COMMEMORATION: Miles RSL sub-branch president John Green.
COMMEMORATION: Miles RSL sub-branch president John Green. Brooke Duncan

The Anzac spirit lives on in 2019

THE Australian identity is innately tied to the Anzac legend. It embodies the ideals of courage, mateship and resourcefulness which have permeated our culture for more than 100 years.

As we pay tribute to all those who have served, it's time to reflect once again.

This week the Chinchilla News spoke to three men who dedicated part of their lives to serving their country, to hear their stories and find out what April 25 means to them.

For 72-year-old Vietnam veteran Murray Travis, his story began in New Zealand when he was called up for national service at only 18.

Ten years later he joined the regular army and served an 18-month tour in Vietnam.

"It was a very eye-opening situation,” Mr Travis said.

"The war was a lot different as far as any other war is concerned.

"You weren't too sure who the enemy was and some of the things that happened over there, I think a lot of the vets would like to forget about.

"You respected who you were fighting with, you relied on them to watch your back.”

Since his return and his move to Australia, Mr Travis has been active in various RSLs, including the Chinchilla branch where he holds the position of president.

He said he was pleased to see the Chinchilla community's support of the commemoration and servicemen, especially when it was not the case everywhere.

"I'm a little bit disappointed and probably ashamed to hear that some Anzac services are being cancelled because of the situation around the country,” he said.

"It's a shame to see that.”

Chinchilla RSL president Murray Travis.
Chinchilla RSL president Murray Travis. Brooke Duncan

Meanwhile, for Miles RSL sub-branch president and national serviceman John Green, Anzac Day marks an opportunity to show respect for the sacrifices of all past soldiers.

"We can only try to imagine what they did in the First World War when they landed at Gallipoli,” MrGreen said.

"They landed them in the wrong place and then they fought their way ashore and some of them didn't even get off the boat 'cause they were shot before they got off the boat.”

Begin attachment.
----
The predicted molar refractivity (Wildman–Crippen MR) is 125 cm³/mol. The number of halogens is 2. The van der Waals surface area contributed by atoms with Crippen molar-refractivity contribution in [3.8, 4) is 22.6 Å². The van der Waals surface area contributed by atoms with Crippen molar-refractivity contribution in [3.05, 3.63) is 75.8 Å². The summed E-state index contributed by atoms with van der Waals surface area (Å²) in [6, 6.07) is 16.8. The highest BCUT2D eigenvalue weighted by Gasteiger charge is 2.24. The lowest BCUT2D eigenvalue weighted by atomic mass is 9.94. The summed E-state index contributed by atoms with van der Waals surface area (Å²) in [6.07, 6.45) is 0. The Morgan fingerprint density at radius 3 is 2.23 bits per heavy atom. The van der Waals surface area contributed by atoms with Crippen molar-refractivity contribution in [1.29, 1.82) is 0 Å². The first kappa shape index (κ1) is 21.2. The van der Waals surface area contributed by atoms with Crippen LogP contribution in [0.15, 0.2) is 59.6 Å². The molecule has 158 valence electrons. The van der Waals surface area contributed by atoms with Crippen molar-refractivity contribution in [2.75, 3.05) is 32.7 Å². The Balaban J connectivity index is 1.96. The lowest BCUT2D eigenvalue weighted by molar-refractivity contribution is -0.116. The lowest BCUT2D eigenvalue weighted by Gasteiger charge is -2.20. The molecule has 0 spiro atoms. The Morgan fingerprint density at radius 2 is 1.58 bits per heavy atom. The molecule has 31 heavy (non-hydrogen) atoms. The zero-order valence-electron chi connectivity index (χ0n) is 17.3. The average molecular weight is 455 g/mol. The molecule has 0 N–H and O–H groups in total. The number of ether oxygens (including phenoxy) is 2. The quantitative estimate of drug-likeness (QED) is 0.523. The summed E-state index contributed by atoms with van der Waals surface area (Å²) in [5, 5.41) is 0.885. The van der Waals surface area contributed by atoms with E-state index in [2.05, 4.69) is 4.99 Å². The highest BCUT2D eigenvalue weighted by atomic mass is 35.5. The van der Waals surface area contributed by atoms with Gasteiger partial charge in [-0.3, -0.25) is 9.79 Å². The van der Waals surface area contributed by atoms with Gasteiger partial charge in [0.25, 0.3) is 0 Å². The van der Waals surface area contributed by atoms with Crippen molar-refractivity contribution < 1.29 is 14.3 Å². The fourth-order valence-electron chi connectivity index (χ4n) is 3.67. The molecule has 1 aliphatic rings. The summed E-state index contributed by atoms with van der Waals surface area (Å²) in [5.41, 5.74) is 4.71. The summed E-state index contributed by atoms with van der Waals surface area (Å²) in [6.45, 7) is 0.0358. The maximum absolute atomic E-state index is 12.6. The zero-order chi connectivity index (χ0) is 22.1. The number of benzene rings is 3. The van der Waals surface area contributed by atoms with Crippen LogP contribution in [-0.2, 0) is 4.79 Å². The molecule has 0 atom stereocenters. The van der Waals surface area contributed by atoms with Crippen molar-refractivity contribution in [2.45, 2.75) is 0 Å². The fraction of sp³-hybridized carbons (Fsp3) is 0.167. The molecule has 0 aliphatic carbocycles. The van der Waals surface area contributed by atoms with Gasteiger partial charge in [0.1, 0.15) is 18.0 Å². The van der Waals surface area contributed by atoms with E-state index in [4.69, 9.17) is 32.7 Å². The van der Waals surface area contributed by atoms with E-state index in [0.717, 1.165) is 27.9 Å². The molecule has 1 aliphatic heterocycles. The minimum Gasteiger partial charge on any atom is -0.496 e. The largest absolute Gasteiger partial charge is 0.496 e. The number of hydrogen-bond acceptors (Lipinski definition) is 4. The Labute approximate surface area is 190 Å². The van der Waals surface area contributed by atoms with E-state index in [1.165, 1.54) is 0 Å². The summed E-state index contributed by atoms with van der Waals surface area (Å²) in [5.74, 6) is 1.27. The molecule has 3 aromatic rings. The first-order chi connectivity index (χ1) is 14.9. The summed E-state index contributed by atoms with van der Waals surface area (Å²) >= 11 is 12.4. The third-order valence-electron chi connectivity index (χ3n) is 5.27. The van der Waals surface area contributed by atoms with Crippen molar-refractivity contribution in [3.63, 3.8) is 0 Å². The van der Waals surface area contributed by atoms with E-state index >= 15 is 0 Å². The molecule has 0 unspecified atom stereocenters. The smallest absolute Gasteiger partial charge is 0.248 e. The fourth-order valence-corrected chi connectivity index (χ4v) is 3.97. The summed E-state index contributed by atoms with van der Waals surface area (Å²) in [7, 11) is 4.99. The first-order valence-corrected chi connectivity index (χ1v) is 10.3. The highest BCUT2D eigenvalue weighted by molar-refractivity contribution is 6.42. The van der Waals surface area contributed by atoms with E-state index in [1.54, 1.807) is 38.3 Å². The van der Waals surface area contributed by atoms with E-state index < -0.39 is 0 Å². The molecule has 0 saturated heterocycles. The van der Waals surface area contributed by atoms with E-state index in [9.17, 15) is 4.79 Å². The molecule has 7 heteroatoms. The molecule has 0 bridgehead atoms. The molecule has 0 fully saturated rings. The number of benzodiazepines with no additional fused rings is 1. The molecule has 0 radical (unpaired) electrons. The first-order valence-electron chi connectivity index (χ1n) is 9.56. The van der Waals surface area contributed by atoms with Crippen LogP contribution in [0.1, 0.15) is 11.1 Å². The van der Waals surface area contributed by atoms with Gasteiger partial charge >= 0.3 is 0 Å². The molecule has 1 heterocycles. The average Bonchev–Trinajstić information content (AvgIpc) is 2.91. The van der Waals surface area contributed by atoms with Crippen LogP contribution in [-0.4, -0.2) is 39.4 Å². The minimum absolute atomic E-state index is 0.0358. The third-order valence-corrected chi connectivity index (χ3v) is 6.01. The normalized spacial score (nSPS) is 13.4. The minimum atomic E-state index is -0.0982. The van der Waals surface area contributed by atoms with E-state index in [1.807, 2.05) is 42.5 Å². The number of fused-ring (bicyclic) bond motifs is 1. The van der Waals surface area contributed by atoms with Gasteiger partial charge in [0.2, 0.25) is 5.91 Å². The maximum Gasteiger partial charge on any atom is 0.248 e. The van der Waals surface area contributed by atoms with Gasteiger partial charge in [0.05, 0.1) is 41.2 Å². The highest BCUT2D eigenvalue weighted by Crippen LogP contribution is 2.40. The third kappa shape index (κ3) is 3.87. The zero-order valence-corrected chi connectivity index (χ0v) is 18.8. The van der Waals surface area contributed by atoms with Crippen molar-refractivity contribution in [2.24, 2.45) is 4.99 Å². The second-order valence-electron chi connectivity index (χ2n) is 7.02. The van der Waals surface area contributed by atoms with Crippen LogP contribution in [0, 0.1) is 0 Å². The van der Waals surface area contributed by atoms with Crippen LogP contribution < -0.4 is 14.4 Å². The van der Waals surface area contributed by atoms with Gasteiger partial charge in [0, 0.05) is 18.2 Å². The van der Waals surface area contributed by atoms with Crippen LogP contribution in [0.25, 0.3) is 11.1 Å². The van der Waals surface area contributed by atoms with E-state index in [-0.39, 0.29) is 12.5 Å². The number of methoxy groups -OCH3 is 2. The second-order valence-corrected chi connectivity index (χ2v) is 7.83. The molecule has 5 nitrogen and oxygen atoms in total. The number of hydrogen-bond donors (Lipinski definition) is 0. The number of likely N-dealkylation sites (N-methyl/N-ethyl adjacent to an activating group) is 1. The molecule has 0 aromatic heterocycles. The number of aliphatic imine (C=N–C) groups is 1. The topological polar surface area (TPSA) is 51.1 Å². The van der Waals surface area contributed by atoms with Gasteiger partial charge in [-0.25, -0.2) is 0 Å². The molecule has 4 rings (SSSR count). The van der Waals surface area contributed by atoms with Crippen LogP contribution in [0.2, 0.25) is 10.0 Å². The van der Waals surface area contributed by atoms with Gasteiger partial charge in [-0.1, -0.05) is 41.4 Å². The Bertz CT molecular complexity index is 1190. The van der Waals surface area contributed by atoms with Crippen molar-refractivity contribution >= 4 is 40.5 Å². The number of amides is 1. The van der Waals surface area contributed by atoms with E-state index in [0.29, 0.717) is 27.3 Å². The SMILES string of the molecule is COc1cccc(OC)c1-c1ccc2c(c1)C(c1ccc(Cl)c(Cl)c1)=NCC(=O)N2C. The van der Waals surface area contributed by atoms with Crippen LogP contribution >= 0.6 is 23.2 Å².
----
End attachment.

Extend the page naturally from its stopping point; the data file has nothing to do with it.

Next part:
Mr Green said the spirit of the Anzac was something that "flows on through anyone that's been in the service”.

Service can even become something of a family tradition, as is the case for Chinchilla's Chris Wansbury, who joined the Royal Australian Navy as an apprentice at the age of 16.

"I come from a long history of naval service in my family,” he said.

"My grandfather on my mother's side was eventually a commander in the Royal Navy but he was also a recipient of the George Cross during the Second World War, and my father was also a wartime commission during the Second World War.

"My mother was also in the Royal Marines at the very end of the war, where she met my father.”

The family came to Australia in 1967 and, after two years of school, MrWansbury continued the tradition.

"I'd always planned to join the navy when I finished school, ever since I was a little tiny kid,” he said.

"And the tradition goes on. My son served in the Australian Army. My daughter is still a lieutenant in the Australian submarine fleet.”

Together, the four generations have 75-plus years of service.

Both Mr Wansbury and Mr Travis highlighted how public perception of returned servicemen and Anzac Day had changed through the years.

"When I joined during the Vietnam war, the way service people were treated was pretty abysmal,” MrWansbury said.

"But over the years things have changed so much that now there's a significant respect and also the armed services treats its people so much better than it did way back when.

"There's a genuine respect and a genuine appreciation nowadays of the sacrifices service people make.”

Mr Travis agreed.

"A lot of the people coming back from that era are still suffering and their treatment when they came back was a lot different from people coming back from other wars,” he said.

"They were sort of pushed to the background and I think even today you won't get too many vets telling their stories.

"But, in saying that, we need to strongly honour them and recognise their service and we need to recognise and give our support.”

Nonetheless, he had one very important thing to say: "The spirit of Anzac is alive.”


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